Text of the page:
Why Are Most Humans Right-Handed? The Modified Fighting Hypothesis
AffiliationLund University; Örebro University Hospital; University of Chester
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AbstractHumans show a population-level preference for using the right hand. The fighting hypothesis is an influential theory that suggests that left-handedness persists because its rarity provides a surprise advantage in fighting interactions, and that left-handedness is less frequent because it has a health cost. However, evidence for the health cost of left-handedness is unsubstantiated, leaving the greater frequency of right-handers unexplained. Research indicates that homicide may have been common in early hominins. We propose that the hand used to hold a weapon by early hominins could have influenced the outcome of a fight, due to the location of the heart and aorta. A left-handed unilateral grip exposes the more vulnerable left hemithorax towards an opponent, whereas a right-hand unilateral grip exposes the less vulnerable right hemithorax. Consequently, right-handed early ancestors, with a preference for using the right forelimb in combat, may have had a lower risk of a mortal wound, and a fighting advantage. This would explain their greater frequency. In accordance with the original fighting hypothesis, we also suggest that left-handed fighters have a surprise advantage when they are rare, explaining their persistence. We discuss evidence for the modified fighting hypothesis, its predictions, and ways to test the theory.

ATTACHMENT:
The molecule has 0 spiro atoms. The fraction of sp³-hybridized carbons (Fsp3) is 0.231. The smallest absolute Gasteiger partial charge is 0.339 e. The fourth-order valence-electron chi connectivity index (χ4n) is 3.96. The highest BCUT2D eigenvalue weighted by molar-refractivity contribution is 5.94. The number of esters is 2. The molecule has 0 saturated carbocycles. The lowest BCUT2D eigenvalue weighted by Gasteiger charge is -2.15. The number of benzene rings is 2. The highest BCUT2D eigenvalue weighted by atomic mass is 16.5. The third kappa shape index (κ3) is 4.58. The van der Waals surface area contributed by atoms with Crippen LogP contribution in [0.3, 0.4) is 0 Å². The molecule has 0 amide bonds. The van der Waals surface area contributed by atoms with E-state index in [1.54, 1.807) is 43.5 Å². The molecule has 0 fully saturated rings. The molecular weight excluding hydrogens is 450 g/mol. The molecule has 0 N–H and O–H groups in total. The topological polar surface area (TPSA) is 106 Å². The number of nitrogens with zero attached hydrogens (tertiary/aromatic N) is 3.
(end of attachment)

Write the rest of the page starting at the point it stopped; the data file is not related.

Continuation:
CitationLarsson, M., Schepman, A., & Rodway, P. (2023). Why Are most humans right-handed? The modified fighting hypothesis. Symmetry, 15(4), 940. https://doi.org/10.3390/sym15040940
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